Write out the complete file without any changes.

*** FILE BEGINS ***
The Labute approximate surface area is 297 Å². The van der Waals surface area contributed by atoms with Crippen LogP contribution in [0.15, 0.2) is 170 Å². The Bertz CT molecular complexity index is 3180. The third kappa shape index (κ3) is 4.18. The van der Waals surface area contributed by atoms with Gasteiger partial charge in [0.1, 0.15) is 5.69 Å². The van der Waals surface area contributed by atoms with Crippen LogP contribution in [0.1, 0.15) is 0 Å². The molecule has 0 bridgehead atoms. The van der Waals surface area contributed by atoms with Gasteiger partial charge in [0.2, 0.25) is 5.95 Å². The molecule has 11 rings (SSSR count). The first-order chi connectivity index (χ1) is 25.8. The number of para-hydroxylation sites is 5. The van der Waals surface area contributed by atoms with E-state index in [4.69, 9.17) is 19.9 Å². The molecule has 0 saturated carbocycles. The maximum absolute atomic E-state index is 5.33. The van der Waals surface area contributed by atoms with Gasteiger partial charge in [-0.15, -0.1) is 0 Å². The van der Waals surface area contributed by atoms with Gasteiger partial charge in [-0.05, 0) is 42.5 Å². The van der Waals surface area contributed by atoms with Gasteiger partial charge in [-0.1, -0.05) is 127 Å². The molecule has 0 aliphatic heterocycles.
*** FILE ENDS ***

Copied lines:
The Labute approximate surface area is 297 Å². The van der Waals surface area contributed by atoms with Crippen LogP contribution in [0.15, 0.2) is 170 Å². The Bertz CT molecular complexity index is 3180. The third kappa shape index (κ3) is 4.18. The van der Waals surface area contributed by atoms with Gasteiger partial charge in [0.1, 0.15) is 5.69 Å². The van der Waals surface area contributed by atoms with Crippen LogP contribution in [0.1, 0.15) is 0 Å². The molecule has 0 bridgehead atoms. The van der Waals surface area contributed by atoms with Gasteiger partial charge in [0.2, 0.25) is 5.95 Å². The molecule has 11 rings (SSSR count). The first-order chi connectivity index (χ1) is 25.8. The number of para-hydroxylation sites is 5. The van der Waals surface area contributed by atoms with E-state index in [4.69, 9.17) is 19.9 Å². The molecule has 0 saturated carbocycles. The maximum absolute atomic E-state index is 5.33. The van der Waals surface area contributed by atoms with Gasteiger partial charge in [-0.15, -0.1) is 0 Å². The van der Waals surface area contributed by atoms with Gasteiger partial charge in [-0.05, 0) is 42.5 Å². The van der Waals surface area contributed by atoms with Gasteiger partial charge in [-0.1, -0.05) is 127 Å². The molecule has 0 aliphatic heterocycles.